Monday, November 5, 2012
“In your little monkey dreams,” Vern returned cheerfully. “Why not just retire now and save yourself the grief?”
“And here we go,” Louie grumbled. They’d gathered at Miss Elly’s diner—now Mrs. MacMahon’s—for their regular Tuesday night poker game, but cards had taken a back seat to political sniping for most of the evening. Since the cards had been running cold for Louie all night, he hadn’t complained until now. “We got another whole week of this shit. Can we put a sock in it?”
“Some of us can,” Vern said. “Others may feel a need to do some last-minute desperation campaigning because they’re falling behind in the polls. Right, Lance?”
“You actually pay attention to the polls? Those are worthless. You’ll notice we’re neck and neck in every survey out there. Nobody wants to be accused of influencing the election. Not to mention no one in the media wants to be shown up as wrong.”
“He’s got a point,” Louie said. “I ain’t serving no alcohol until after the polls close. Neither’s anybody else in Talbot’s Peak. People show up drunk to vote, it ain’t gonna be my fault.”
“The survey outside the movie theater had me ahead by a wide margin,” Vern insisted.
“And who did they survey? Carnivores,” Lance said with a triumphant flourish of his winning hand. “If you survey the herbivores or the humans, you’ll get a whole different response.”
Vern threw his own hand on the table. “Who cares what humans think?”
“They do. They’ve been putting me back in office for the last ten years. They don’t even know who you are.”
Miss Elly came in from the kitchen with a fresh pot of coffee. “They at it again?” she murmured to Louie.
“They been at it. You might as well rejoin the game. It ain’t gonna get any better anytime soon.”
“As for the herbie vote, you can kiss that good-bye,” Lance went on. “There’s no way they’d vote a wolf into office. I told you from the start, old dog, you were setting yourself up for failure. Being married to a herbivore won’t help you.”
Something deadly flashed through Vern’s eyes. “That’s not why I married her, and I’ll prove it. Elly, m’love, say the word and I’ll drop out of the race right now. Hand the Peak back to the monkey here. As far as I’m concerned, I’ve won the only race that mattered.”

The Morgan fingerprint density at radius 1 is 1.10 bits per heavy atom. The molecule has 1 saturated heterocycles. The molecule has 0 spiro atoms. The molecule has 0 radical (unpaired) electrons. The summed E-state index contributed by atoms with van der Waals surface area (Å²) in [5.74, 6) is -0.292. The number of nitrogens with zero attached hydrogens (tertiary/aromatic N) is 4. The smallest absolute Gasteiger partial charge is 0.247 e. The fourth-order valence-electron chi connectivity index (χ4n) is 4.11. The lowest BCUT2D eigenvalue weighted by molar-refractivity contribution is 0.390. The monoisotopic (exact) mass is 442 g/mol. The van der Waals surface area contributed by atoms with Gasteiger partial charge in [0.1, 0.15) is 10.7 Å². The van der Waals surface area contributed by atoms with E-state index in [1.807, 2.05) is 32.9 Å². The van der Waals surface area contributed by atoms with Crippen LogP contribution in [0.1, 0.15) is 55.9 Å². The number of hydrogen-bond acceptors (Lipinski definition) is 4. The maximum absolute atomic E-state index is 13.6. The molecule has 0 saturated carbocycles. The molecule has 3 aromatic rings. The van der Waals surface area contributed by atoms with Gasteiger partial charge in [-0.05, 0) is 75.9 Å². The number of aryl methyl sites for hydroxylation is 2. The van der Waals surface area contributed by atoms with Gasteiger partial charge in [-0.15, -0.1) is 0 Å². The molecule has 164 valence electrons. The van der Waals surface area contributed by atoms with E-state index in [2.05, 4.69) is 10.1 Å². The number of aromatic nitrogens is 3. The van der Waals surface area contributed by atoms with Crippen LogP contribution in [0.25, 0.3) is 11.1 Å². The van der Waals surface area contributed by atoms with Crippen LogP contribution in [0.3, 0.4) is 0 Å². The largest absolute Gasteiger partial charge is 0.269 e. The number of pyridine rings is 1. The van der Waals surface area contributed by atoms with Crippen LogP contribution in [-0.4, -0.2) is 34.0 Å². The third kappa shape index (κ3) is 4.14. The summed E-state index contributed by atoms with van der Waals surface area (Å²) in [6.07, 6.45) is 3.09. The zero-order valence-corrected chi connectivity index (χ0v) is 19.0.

“Awww,” Louie said. “I’m getting all misty-eyed over here.”
“Forget it,” Elly said, pulling up a chair. “You’re not throwing that on my back. If you want to drop out, go ahead. I was sick of this damn election the day after campaigning started.”
“The bane of politics,” Lance agreed. He passed the deck to Elly, who shuffled and dealt a new hand. “You were doomed from the beginning. I’m ahead of you alphabetically on the ballot. That’s often the deciding factor.”
“You’re not the only one running, Lance,” Elly pointed out. “What happens if neither of you wins?”
Lance and Vernon stared at her. Then both started to laugh.
“What?” Elly said, miffed. “What did I say?”
“You don’t really think those other doofuses stand a chance, do you?” Lance said. “Todd Lang and his Stag Party? Give me a banana-loving break.”
“Lang’s the elk, right?” Louie said, inspecting his hand.
“Lang’s the asshat,” Vern said. “He runs in every election, for every position. I guess he figures sooner or later he’ll get elected to something.”
“And then there are our good friends in the UAU,” Lance said. “Hopeless but persistent.”
“United American Ungulates.” Elly discarded two cards and picked up replacements. “Bison mostly, but with goat, elk and sheep members, and the occasional horse. Todd broke off from them and started his own party when they wouldn’t nominate him for anything. I think they’re running Jose Sandoval this time around.”
“Sandoval,” Vern muttered. “Bull, right?”
“Steer. Bad marriage, messy divorce. He doesn’t like to talk about it.”
“And then there are the write-ins,” Lance said. “There’s always a segment of the population that likes to throw away their vote in an effort to be clever. Patty O’Furniture almost got elected treasurer one year, as I recall.”
“You gotta watch out for that. It can come back to bite you on the ass,” Louie warned. “We had that happen in Jersey once. People got ticked at the two jokers running for state senator. A whole mess’a people voted for Mickey Mouse. It was like one’a them, whatchacallits, collective unconscious things. Trouble is, there really was a Mickey Mouse out in Seaside Heights. Well, Mikey Maus, but that was his nickname and everybody knew it. After the election he came forward and claimed he won and they had to swear him in. Waddaya gonna do? He did a good job. They re-elected him twice.”
“I don’t think we need to worry about that happening in Talbot’s Peak,” Lance pronounced. “Those who do vote take their civil duty seriously.”
“I’d be worried, I was you,” Louie told them both. “We got our own poll going over at Rattigan’s. The both of youse fell off in the first week.”
“Who’s ahead?” Elly asked. “Patty O’Furniture?”
“Justin Bieber, last time I looked.”
“He a shapeshifter?” Vern said.
“It doesn’t matter. He’s not a resident,” Lance pointed out. “I trust our side bet is still on? When I win, you cook me breakfast. Banana flapjacks with nuts. I like them nice and golden brown.”
“Better brush up on your own culinary skills, Emeril. I like my eggs over easy, my ham pan-fried and my bacon nice and chewy. Don’t forget real cream in the coffee. None of that powdery crap.”
“Don’t you forget who’s won every mayoral election for the last decade,” Lance reminded him. He laid his cards on the table. “We’ll see next week, won’t we?”
Elly spread her hand on the table next to Lance’s. Four queens, two aces. Lance’s grin dropped off his face. Louie swore.
“Yes,” Elly said, with a wink at her husband. “We’ll see.”